Many people have a set morning routine. Mine consists of swimming laps in the pool at Bryn Mawr College, the highly-selective women’s college where I serve as president. Since I don’t have a lot of extra time, I try to make this activity as efficient and easy as possible—so on many mornings, the leader of a renowned college with an 840-million-dollar endowment and 100-million-dollar budget walks across campus in sweatpants and a parka over a wet bathing suit. I don’t bother to comb my soggy hair, and I’m certainly not wearing makeup. As I walk, I pass faculty, staff and students. I cheerfully wave and sometimes stop to talk. Other times we just go about our mutual business.
But one thing never happens.: I never feel judged based on my appearance. No one snickers, no one looks at me funny and no one talks to me about this behavior as part of my performance review. By the same token, I can put on a dress, makeup and pearls and no one makes assumptions or negative comments about my attitude, my intelligence or worldview because of it. I don’t waste a lot of time and energy worrying about how I look, because I know that isn’t key to my success.
I’m glad that the contestants of the Miss America pageant are getting a taste of what that feels like. But while the recent decision from the pageant’s organizers to scrap their swimsuit competition and policy of judging contestants based on their physical appearance is a step forward, this type of judgement for women still exists—subtly and not so subtly—in too many workplaces across the country.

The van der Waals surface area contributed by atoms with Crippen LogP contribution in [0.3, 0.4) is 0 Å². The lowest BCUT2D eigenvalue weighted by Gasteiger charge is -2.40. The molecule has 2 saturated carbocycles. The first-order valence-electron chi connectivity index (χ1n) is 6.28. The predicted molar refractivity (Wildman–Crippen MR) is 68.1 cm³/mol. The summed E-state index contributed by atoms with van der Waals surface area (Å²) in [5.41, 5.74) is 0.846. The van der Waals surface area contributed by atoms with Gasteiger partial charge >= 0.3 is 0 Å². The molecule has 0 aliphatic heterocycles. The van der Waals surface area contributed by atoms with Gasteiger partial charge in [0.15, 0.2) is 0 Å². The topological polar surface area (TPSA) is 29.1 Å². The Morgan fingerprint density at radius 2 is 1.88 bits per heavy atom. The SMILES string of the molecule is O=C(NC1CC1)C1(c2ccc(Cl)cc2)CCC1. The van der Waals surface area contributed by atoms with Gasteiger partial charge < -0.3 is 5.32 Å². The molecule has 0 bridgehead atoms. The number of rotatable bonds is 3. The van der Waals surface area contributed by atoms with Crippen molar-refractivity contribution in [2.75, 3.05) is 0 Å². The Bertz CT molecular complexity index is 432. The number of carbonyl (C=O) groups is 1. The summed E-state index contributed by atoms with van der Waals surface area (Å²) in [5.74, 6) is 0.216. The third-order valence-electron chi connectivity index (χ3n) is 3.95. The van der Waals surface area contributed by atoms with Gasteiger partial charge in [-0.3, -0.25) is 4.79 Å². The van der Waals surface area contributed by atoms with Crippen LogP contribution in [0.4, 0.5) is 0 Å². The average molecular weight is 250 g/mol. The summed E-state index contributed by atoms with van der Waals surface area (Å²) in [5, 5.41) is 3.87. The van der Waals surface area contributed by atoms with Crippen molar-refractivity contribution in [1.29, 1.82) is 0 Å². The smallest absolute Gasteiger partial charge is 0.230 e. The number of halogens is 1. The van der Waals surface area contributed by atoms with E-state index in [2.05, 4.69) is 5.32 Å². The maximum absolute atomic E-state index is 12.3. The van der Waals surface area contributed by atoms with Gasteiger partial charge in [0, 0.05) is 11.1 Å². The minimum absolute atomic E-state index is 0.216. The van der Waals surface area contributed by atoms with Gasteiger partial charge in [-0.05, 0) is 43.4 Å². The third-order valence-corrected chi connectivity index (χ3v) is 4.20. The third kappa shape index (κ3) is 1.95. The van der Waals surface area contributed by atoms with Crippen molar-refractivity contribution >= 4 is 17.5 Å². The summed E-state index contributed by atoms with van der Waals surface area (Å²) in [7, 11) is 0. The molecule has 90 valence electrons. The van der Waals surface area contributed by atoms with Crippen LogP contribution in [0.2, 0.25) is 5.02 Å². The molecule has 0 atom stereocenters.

Female colleagues at co-ed institutions have told me they’ve had to consider the lengths of their skirts and endure lectures about their outfits, and same goes for my female friends who work in business and finance. One of my friends was asked to speak to a fellow colleague about her “problematic work attire” because she didn’t wear heels or dresses; another had to strategize ways to approach her supervisors to change their expectation that women wear stockings with dresses, even in the summer.
It seems like practically every other day, an article appears about the underrepresentation of women in the fields of business and finance, particularly in the C-Suite. Even in higher education, women are underrepresented in the highest levels of the professoriate and institutional leadership positions.
We know that the reasons for the absence of women are multiple and complicated—but they’re also simple and subtle. While it’s right to be focused on opportunity availability and bias, we must also pay attention to the small ways women can be supported or discouraged in their pursuits and burdened by considerations that men are not as often required to address.
Working for an institution that was built by and for women supports my leadership in many ways. One of them is that while I dress professionally, I don’t have to worry about what I wear. The time and energy I do invest, I do for myself. Perhaps part of this attitude comes from my own maturity—and resignation that there isn’t much I can do at my age!—but there is also no doubt in my mind that the way I am treated here, the comfort and lack of internal self consciousness about appearance, is because I work at a women’s college. Bryn Mawr is a place where women are valued not for how they look, but for what they can do. It is a place that is focused on supporting women’s success.
While I’m not suggesting that the only way for women to be successful in the corporate world or in leadership positions is to work in all-woman environments, I do think there is a powerful lesson from these environments about the conditions for women’s success. In environments where women are not judged for their appearance, they can focus on what really should matter—and succeed.